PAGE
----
Access by Local Political Candidates to Cable Television

A Report of an Experiment

by Herbert S. Dordick, J. Lyle

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In an experiment carried out during the November 1970 elections in Waianae, Oahu, Hawaii, local political candidates were offered unlimited free time on the area's CATV system. Questionnaires showed that about 28 percent of the subscribers watched one or more of the ten programs presented. Over 60 percent of these reported that the programs influenced their voting. Most of those who knew about the programs watched at least one, though advance promotion was minimal. Thus, the programs probably played a useful role in the electoral process. Most candidates had inadequate experience in the use of television. Opportunities to use CATV — a less expensive form of television — should improve the skills of local candidates. For future local political programming on CATV, this study recommends (1) adequate advance advertising and promotion, and (2) interconnection of cable systems to cover metropolitan or even statewide areas, so candidates can reach larger audiences. (See also R-570, R-587, R-595, R-689, R-783, R-828, R-888, RM-6199, RM-6309.)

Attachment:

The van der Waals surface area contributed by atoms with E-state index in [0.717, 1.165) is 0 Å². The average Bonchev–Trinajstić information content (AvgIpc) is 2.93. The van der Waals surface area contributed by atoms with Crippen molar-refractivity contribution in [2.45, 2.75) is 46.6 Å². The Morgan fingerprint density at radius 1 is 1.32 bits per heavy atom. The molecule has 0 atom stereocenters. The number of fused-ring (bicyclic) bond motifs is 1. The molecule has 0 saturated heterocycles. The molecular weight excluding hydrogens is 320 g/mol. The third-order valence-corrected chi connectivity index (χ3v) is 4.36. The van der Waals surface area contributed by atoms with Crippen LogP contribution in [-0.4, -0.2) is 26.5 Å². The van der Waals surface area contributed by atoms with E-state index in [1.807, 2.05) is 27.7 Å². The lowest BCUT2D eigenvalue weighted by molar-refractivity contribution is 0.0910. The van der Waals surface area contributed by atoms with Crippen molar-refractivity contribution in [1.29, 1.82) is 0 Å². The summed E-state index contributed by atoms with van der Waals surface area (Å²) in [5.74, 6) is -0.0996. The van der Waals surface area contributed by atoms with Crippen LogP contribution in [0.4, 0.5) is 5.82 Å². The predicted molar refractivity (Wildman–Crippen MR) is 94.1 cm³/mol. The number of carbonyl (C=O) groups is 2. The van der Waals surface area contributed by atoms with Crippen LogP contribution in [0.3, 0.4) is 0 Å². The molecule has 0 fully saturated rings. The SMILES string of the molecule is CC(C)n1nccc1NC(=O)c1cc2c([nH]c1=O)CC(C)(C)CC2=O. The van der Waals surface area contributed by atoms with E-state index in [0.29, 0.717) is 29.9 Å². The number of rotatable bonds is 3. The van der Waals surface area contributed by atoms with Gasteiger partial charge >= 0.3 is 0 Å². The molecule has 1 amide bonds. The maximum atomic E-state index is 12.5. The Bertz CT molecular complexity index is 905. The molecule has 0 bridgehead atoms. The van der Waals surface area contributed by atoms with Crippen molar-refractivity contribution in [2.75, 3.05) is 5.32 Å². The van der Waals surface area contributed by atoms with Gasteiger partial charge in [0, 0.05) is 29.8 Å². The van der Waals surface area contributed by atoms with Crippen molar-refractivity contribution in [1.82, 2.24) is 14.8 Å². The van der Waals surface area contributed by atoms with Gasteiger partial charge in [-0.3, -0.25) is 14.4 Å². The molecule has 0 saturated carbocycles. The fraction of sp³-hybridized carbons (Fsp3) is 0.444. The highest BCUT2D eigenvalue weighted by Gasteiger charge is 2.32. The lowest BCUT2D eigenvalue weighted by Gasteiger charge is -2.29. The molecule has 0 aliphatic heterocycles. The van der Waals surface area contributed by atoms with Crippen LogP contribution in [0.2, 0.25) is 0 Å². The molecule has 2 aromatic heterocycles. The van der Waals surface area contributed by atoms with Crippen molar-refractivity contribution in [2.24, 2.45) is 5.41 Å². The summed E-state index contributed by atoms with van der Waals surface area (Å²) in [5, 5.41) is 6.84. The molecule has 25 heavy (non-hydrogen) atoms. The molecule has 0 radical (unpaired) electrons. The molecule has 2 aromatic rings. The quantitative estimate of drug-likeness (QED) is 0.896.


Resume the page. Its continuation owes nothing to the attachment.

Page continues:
This report is part of the RAND Corporation report series. The report was a product of the RAND Corporation from 1948 to 1993 that represented the principal publication documenting and transmitting RAND's major research findings and final research.

The RAND Corporation is a nonprofit institution that helps improve policy and decisionmaking through research and analysis. RAND's publications do not necessarily reflect the opinions of its research clients and sponsors.